Despite a rocky start, Amazon says its fourth Prime Day set records as the biggest sales day in its history. The company says Prime members around the world ordered 100 million products, devouring everything from specials on organic strawberries at its Whole Foods Markets to Fire TV Sticks with Alexa voice remote.
But curiously, one of Prime Day’s biggest winners is … Target. The Minneapolis-based retailer says its one-day sales event, which it billed as a “no membership required” extravaganza, led to its highest single day of sales and traffic, with deals on small appliances, beauty and personal care products, baby gear and electronics among the fastest-selling. Besides special sale prices, it also shaved 5% off purchases made on its credit card, and free two-day shipping for orders of $35 and over.
The Seattle-based Amazon says its sales topped Cyber Monday, Black Friday and last year’s Prime Day, when comparing 36-hour periods. And without saying how many, it says it also signed up more new Prime members on July 16 than any day in its history. (Earlier this spring, it said Prime membership had topped 100 million.) It’s also reporting that small and medium businesses that sell on Amazon “far exceeded” $1 billion in sales.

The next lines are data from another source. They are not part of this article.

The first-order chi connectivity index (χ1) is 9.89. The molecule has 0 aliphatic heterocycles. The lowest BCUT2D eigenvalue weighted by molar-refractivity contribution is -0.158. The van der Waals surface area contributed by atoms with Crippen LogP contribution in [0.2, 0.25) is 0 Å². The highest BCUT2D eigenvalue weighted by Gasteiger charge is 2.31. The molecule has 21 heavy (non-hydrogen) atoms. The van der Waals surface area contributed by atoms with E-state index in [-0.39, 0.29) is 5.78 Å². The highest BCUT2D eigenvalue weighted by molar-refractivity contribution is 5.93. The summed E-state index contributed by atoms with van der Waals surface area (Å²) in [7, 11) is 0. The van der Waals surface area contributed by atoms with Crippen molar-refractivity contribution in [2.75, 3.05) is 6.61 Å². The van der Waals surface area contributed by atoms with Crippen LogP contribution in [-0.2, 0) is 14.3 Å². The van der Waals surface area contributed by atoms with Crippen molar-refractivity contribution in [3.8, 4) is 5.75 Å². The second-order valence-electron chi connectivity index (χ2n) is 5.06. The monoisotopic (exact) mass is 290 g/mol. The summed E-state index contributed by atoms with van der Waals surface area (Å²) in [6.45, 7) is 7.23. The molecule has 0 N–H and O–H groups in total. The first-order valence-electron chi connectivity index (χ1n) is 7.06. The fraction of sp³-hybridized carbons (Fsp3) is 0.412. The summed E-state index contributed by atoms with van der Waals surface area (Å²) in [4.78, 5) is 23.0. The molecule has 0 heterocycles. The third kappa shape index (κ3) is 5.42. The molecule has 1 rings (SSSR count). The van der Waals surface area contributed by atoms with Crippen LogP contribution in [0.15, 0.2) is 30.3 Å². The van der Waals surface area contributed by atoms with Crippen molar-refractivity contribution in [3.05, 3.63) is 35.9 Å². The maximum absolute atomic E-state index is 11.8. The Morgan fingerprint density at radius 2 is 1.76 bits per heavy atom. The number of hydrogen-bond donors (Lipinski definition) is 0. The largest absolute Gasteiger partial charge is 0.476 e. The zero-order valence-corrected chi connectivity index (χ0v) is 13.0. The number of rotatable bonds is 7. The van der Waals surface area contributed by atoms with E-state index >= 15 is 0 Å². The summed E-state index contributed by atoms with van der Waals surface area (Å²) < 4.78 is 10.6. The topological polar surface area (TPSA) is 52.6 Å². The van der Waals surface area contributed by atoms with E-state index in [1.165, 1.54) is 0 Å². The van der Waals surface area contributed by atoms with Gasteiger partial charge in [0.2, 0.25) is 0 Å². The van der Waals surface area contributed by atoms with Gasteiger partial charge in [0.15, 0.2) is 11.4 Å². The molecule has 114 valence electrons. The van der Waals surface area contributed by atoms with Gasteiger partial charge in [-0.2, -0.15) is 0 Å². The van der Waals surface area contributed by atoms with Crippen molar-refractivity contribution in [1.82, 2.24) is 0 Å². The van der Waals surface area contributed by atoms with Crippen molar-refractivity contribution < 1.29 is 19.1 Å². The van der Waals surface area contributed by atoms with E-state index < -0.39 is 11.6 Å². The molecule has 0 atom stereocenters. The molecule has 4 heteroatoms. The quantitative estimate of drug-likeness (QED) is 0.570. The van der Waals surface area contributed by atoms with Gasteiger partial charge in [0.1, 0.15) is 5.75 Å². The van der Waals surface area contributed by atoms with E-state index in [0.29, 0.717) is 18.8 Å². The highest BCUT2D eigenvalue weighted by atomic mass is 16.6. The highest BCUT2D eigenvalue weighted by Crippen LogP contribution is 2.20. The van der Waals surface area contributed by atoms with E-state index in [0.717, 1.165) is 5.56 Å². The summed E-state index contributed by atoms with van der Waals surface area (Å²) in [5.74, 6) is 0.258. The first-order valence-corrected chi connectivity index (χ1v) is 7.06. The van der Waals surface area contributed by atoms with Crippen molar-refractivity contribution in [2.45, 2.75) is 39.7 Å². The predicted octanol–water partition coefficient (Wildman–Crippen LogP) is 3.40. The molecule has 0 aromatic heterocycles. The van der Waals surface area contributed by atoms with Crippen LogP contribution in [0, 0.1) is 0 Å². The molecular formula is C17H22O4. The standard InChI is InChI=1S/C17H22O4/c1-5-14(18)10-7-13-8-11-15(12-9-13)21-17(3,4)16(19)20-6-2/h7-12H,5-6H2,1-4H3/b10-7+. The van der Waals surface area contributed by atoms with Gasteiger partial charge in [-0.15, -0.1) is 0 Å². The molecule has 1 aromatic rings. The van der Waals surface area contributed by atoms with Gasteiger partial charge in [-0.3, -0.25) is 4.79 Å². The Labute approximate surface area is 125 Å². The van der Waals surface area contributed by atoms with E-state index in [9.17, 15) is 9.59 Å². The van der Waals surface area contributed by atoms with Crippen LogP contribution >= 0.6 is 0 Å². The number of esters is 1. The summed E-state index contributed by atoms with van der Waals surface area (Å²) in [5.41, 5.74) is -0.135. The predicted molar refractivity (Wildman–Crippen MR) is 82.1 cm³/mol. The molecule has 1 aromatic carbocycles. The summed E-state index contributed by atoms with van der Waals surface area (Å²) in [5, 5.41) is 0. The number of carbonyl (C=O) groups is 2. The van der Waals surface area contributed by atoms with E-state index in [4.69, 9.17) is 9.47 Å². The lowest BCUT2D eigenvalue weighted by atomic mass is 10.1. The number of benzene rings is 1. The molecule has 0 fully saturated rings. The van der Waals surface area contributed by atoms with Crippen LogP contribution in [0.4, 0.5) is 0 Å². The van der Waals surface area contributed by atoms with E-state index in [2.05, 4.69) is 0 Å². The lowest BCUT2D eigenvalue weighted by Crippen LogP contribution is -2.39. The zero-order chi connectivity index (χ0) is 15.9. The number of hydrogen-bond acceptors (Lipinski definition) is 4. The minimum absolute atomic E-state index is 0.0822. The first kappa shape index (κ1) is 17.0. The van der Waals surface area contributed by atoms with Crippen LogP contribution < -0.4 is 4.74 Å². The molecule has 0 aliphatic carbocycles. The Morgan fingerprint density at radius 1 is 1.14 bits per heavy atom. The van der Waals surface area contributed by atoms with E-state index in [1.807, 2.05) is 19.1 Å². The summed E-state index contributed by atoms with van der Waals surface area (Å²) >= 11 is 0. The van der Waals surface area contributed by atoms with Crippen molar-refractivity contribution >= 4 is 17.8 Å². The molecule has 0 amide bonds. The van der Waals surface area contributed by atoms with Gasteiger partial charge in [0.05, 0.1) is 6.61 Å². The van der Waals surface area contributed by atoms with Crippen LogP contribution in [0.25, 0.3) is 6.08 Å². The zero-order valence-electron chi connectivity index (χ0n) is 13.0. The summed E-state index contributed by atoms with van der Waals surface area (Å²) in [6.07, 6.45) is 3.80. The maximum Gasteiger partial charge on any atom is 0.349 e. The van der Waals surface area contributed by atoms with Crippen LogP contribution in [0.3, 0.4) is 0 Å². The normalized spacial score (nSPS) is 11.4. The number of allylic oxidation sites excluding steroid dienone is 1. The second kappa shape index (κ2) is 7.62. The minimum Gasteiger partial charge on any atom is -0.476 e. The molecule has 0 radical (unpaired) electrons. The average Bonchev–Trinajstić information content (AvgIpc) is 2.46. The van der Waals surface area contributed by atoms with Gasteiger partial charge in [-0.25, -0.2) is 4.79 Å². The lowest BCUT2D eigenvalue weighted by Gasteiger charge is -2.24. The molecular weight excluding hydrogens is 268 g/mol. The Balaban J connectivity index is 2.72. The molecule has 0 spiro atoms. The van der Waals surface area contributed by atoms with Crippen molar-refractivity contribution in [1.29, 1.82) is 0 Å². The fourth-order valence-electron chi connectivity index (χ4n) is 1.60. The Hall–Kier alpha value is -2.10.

Whole Foods, included for the first time in Prime Day, figured prominently into the strategy, with members who spent $10 in stores getting $10 to spend on Amazon for Prime Day.
Prime Day got off to a rough beginning, as technical outages steered many customers to its 404 pages, which had thoughtfully been linked to some of the best-looking dogs of Amazon employees. And some 1,800 workers in Europe went on strike.
Besides its impact in terms of sales — Bloomberg Intelligence estimated it would generate as much as $3 billion in sales this year — Prime Day is also becoming a major digital ad event, reports BIScience, a global competitive media intelligence platform. By its reckoning, Prime Day sparked far more desktop display ad impressions than it did last year, including 566.3 million non-house ads, and 1.67 billion house ad impressions.
Walmart used the occasion to show that it doesn’t intend to be overshadowed in the e-commerce world, either. The Bentonville, Ark.-based retailer announced a five-year partnership with Microsoft Corp., aimed at accelerating its digital transformation, using it as its strategic cloud provider.